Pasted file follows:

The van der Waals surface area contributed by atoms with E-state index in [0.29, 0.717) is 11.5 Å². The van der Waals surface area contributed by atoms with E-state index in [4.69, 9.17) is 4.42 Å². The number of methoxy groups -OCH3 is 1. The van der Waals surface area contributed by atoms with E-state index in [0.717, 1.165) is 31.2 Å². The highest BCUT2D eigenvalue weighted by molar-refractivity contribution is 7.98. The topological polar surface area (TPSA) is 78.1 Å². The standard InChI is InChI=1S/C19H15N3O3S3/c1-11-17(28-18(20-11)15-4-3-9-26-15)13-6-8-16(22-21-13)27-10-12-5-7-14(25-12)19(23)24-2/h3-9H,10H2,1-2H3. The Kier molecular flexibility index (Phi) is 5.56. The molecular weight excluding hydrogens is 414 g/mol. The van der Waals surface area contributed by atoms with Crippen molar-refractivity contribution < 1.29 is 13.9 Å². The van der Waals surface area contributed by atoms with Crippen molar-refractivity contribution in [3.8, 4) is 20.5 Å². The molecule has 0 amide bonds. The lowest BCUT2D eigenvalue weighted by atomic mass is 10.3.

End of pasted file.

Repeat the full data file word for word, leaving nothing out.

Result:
The van der Waals surface area contributed by atoms with E-state index in [0.29, 0.717) is 11.5 Å². The van der Waals surface area contributed by atoms with E-state index in [4.69, 9.17) is 4.42 Å². The number of methoxy groups -OCH3 is 1. The van der Waals surface area contributed by atoms with E-state index in [0.717, 1.165) is 31.2 Å². The highest BCUT2D eigenvalue weighted by molar-refractivity contribution is 7.98. The topological polar surface area (TPSA) is 78.1 Å². The standard InChI is InChI=1S/C19H15N3O3S3/c1-11-17(28-18(20-11)15-4-3-9-26-15)13-6-8-16(22-21-13)27-10-12-5-7-14(25-12)19(23)24-2/h3-9H,10H2,1-2H3. The Kier molecular flexibility index (Phi) is 5.56. The molecular weight excluding hydrogens is 414 g/mol. The van der Waals surface area contributed by atoms with Crippen molar-refractivity contribution < 1.29 is 13.9 Å². The van der Waals surface area contributed by atoms with Crippen molar-refractivity contribution in [3.8, 4) is 20.5 Å². The molecule has 0 amide bonds. The lowest BCUT2D eigenvalue weighted by atomic mass is 10.3.